Ask Milwaukee Brewers fans what their expectations for the 2017 season were, and most would have said somewhere between 65-75 wins.
The team was supposed to be “rebuilding” and waiting for the talent in their loaded farm system to make it to the big leagues before making a playoff push.
But the big league roster flourished, and the team gelled together better than ever — putting the team in a playoff race with just weeks remaining. And although the team struggled down the stretch and finished with an 86-76 record, a few games short of a playoff run — hopes are higher than ever around Milwaukee.
Notable Returning Pitchers: Chase Anderson, Jacob Barnes, Zach Davies, Josh Hader, Jeremy Jeffress, Corey Knebel, Brandon Woodruff, Jimmy Nelson.
Notable Returning Position Players: Stephen Vogt, Orlando Arcia, Travis Shaw, Eric Thames, Eric Sogard, Brett Phillips, Domingo Santana, Lewis Brinson.
Notable Losses: Neil Walker, Anthony Swarzak, Matt Garza.
Free Agent Signings: Yovani Gallardo, Jhoulys Chacin, Boone Logan.
The Brewers finally got rid of Matt Garza’s contract this offseason, freeing up even more cap space. But David Stearns continues to stand by his rebuild through the system, rather than bringing in top dollar free agents.
Jake Arrieta, Yu Darvish, and Lance Lynn, all are top dollar starters that could fill the void as the ace of the staff until Jimmy Nelson returns. However, all wanted more than Stearns was willing to spend.
So instead he opted to save the money and bring back former Brewer Yovani Gallardo to compete for a spot in the bullpen, Boone Logan to bring a veteran lefty presence to the bullpen, and Jhoulys Chacin to bring another solid arm with a plus slider to the rotation.
This means the team will lean on Chase Anderson and Zach Davies to anchor the rotation and hope for second year starter Brandon Woodruff to pick up where he left off in 2017. Meanwhile the bullpen will hope Corey Knebel, Jacob Barnes, and Josh Hader can continue to eat up innings in relief.
Offensively the Brewers were carried by sluggers Eric Thames and Travis Shaw during the first half of the season, but Thames production dwindled as he hit only eight home runs after the midsummer classic.
Meanwhile, shortstop Orlando Arcia’s bat woke up in 2017 and right fielder Domingo Santana’s ability to hit for average and power became a big asset. Contributions from pesky second baseman Eric Sogard and catchers Many Pina and Stephen Vogt also made many forget about the struggles of Jonathan Villar.
But the biggest question as the team hits spring training is what to do with all of the outfield talent. Ryan Braun, Keon Broxton, Domingo Santana, Brett Phillips, and Lewis Brinson are all battling for time in the big league outfield. Meanwhile, Corey Ray and Monte Harrison aren’t far from the bigs with the Carolina Mudcats.
Where Do They Go From Here?
Does the team think about moving Braun at the deadline? Can Arcia Continue to put up numbers at the plate? Can the rotation hold up without Jimmy Nelson? Do you keep Josh Hader in the bullpen? Can Jonathan Villar bounce back this season? These tough questions linger as Stearns plans for not only 2018, but for the future as well.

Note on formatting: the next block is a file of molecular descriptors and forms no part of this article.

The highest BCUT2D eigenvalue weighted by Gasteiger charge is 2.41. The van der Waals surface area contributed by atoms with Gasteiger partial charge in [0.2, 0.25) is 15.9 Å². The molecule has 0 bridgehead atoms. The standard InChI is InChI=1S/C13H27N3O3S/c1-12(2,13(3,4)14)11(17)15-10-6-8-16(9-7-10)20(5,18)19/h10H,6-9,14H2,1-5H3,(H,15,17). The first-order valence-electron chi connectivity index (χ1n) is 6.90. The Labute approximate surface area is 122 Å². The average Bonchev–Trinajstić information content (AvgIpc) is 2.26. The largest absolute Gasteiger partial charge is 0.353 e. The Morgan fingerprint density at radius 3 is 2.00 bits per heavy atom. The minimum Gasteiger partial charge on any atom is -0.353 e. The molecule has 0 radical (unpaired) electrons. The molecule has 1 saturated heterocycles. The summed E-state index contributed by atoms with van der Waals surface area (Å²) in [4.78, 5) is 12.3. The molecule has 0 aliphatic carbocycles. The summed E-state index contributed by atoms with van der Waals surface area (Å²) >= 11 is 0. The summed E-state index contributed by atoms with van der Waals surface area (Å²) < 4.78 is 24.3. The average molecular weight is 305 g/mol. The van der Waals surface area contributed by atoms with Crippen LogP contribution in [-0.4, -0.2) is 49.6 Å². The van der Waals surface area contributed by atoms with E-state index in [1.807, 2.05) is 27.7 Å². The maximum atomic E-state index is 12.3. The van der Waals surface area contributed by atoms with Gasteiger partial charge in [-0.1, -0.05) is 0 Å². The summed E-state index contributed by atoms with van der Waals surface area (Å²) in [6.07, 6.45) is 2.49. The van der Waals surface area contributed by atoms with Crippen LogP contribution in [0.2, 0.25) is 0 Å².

Braun has made it clear he will not be traded unless it is to the Dodgers, and that currently isn’t an option. So as long as Brinson and Phillips continue to grow as every day players, I think your best bet is trying Braun in a platoon at first base with Thames despite his early career struggles in the infield.
Arcia was a favorite of many in 2017. The youthful shortstop hit .277 with 15 home runs all while dazzling defensively. The energy he brings to the field every game is something hard to find in the league. Not only does Arcia have a bright future ahead of him defensively, but I also see him continuing to hit for average and more power as he matures.
Jimmy Nelson was one of the biggest surprises of 2018 and could have been key down the stretch had he not gotten hurt. No doubt he will be missed for the first half of 2018 while he rehabs, but the combination of Anderson, Davies, and Woodruff isn’t awful, while Chacin who went 13-10 with the Padres in 2017 may surprise some with his deceptive stuff. Management will have to hope this staff has no issues bridging the gap.
Josh Hader was by far one of the most exciting Brewers to watch in 2017. A 96-99 mph fastball mixed with a devastating slider for lefties is must see TV, which allowed him to sit perfectly in a late inning relief role. Being that as a reliever he could pitch almost every day, I think this is where Hader needs to stay unless he is able to develop a third pitch.
Lastly, If I said Villar was not a disappointment in 2017 I’d be lying. For much of the year he was barely batting over .200 and had his blunders defensively and on the basepaths. I think a lot of these struggles stemmed from the pressure he put on himself after his outstanding 2016. Now i’m not saying he will be able to repeat what he did in 2016, but it’s not out of the question for him to bounce back and hit .260 and swipe 25 bases.
As February lingers and pitchers and catchers get ready to report to Arizona for the spring ahead, hopes should still be high despite very few changes being made personnel-wise. Craig Counsell will once again have depth on his roster and plenty of young talent to choose from. If the Brewers don’t once against find themselves chasing a wild-card spot, I think most around the league would be shocked.